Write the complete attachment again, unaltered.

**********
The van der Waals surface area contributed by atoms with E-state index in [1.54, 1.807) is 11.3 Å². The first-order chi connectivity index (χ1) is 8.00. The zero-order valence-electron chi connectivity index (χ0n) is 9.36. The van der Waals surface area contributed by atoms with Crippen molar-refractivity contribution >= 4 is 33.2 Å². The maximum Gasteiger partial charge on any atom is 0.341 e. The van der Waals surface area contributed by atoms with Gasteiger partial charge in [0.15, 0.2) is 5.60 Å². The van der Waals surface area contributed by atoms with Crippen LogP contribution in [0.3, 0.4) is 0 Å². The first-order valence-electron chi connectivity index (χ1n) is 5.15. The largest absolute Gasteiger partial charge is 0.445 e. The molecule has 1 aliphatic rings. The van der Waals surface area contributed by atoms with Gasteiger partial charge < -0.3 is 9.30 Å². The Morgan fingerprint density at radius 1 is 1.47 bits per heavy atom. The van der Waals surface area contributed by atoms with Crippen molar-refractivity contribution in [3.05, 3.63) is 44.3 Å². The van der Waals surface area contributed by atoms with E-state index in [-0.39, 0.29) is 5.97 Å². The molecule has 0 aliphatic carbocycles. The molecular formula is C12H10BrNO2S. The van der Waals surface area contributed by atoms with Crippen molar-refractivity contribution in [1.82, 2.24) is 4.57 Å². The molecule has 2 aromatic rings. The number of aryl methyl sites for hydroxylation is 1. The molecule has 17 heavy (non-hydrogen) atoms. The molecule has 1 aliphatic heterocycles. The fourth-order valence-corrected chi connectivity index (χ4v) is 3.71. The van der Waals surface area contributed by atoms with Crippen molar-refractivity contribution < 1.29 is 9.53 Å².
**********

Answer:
The van der Waals surface area contributed by atoms with E-state index in [1.54, 1.807) is 11.3 Å². The first-order chi connectivity index (χ1) is 8.00. The zero-order valence-electron chi connectivity index (χ0n) is 9.36. The van der Waals surface area contributed by atoms with Crippen molar-refractivity contribution >= 4 is 33.2 Å². The maximum Gasteiger partial charge on any atom is 0.341 e. The van der Waals surface area contributed by atoms with Gasteiger partial charge in [0.15, 0.2) is 5.60 Å². The van der Waals surface area contributed by atoms with Crippen LogP contribution in [0.3, 0.4) is 0 Å². The first-order valence-electron chi connectivity index (χ1n) is 5.15. The largest absolute Gasteiger partial charge is 0.445 e. The molecule has 1 aliphatic rings. The van der Waals surface area contributed by atoms with Gasteiger partial charge < -0.3 is 9.30 Å². The Morgan fingerprint density at radius 1 is 1.47 bits per heavy atom. The van der Waals surface area contributed by atoms with Crippen molar-refractivity contribution in [3.05, 3.63) is 44.3 Å². The van der Waals surface area contributed by atoms with E-state index in [-0.39, 0.29) is 5.97 Å². The molecule has 0 aliphatic carbocycles. The molecular formula is C12H10BrNO2S. The van der Waals surface area contributed by atoms with Crippen molar-refractivity contribution in [1.82, 2.24) is 4.57 Å². The molecule has 2 aromatic rings. The number of aryl methyl sites for hydroxylation is 1. The molecule has 17 heavy (non-hydrogen) atoms. The molecule has 1 aliphatic heterocycles. The fourth-order valence-corrected chi connectivity index (χ4v) is 3.71. The van der Waals surface area contributed by atoms with Crippen molar-refractivity contribution < 1.29 is 9.53 Å².